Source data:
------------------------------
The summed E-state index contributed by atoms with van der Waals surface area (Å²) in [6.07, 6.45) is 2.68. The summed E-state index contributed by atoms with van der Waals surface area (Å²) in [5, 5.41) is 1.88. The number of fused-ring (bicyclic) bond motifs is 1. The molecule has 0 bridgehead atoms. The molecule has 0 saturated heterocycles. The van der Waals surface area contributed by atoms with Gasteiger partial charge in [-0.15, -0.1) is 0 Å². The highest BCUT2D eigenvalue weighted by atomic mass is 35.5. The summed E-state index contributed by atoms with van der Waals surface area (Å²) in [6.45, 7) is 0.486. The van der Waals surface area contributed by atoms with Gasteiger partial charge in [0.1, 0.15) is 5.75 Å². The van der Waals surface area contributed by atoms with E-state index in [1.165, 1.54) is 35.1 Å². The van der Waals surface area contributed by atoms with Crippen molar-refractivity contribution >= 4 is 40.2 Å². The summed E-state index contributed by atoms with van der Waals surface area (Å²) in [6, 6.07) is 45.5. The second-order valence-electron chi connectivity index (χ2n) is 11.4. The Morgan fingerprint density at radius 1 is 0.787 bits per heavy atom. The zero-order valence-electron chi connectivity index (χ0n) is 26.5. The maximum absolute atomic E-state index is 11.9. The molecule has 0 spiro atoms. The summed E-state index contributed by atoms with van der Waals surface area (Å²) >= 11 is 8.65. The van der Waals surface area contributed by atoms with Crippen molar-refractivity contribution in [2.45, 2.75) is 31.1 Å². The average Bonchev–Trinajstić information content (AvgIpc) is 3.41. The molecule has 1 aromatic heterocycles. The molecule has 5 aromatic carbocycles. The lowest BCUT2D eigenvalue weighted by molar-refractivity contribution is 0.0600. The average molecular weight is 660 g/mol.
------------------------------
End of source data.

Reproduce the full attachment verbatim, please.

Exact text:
The summed E-state index contributed by atoms with van der Waals surface area (Å²) in [6.07, 6.45) is 2.68. The summed E-state index contributed by atoms with van der Waals surface area (Å²) in [5, 5.41) is 1.88. The number of fused-ring (bicyclic) bond motifs is 1. The molecule has 0 bridgehead atoms. The molecule has 0 saturated heterocycles. The van der Waals surface area contributed by atoms with Gasteiger partial charge in [-0.15, -0.1) is 0 Å². The highest BCUT2D eigenvalue weighted by atomic mass is 35.5. The summed E-state index contributed by atoms with van der Waals surface area (Å²) in [6.45, 7) is 0.486. The van der Waals surface area contributed by atoms with Gasteiger partial charge in [0.1, 0.15) is 5.75 Å². The van der Waals surface area contributed by atoms with E-state index in [1.165, 1.54) is 35.1 Å². The van der Waals surface area contributed by atoms with Crippen molar-refractivity contribution >= 4 is 40.2 Å². The summed E-state index contributed by atoms with van der Waals surface area (Å²) in [6, 6.07) is 45.5. The second-order valence-electron chi connectivity index (χ2n) is 11.4. The Morgan fingerprint density at radius 1 is 0.787 bits per heavy atom. The zero-order valence-electron chi connectivity index (χ0n) is 26.5. The maximum absolute atomic E-state index is 11.9. The molecule has 0 spiro atoms. The summed E-state index contributed by atoms with van der Waals surface area (Å²) >= 11 is 8.65. The van der Waals surface area contributed by atoms with Crippen molar-refractivity contribution in [2.45, 2.75) is 31.1 Å². The average Bonchev–Trinajstić information content (AvgIpc) is 3.41. The molecule has 1 aromatic heterocycles. The molecule has 5 aromatic carbocycles. The lowest BCUT2D eigenvalue weighted by molar-refractivity contribution is 0.0600. The average molecular weight is 660 g/mol.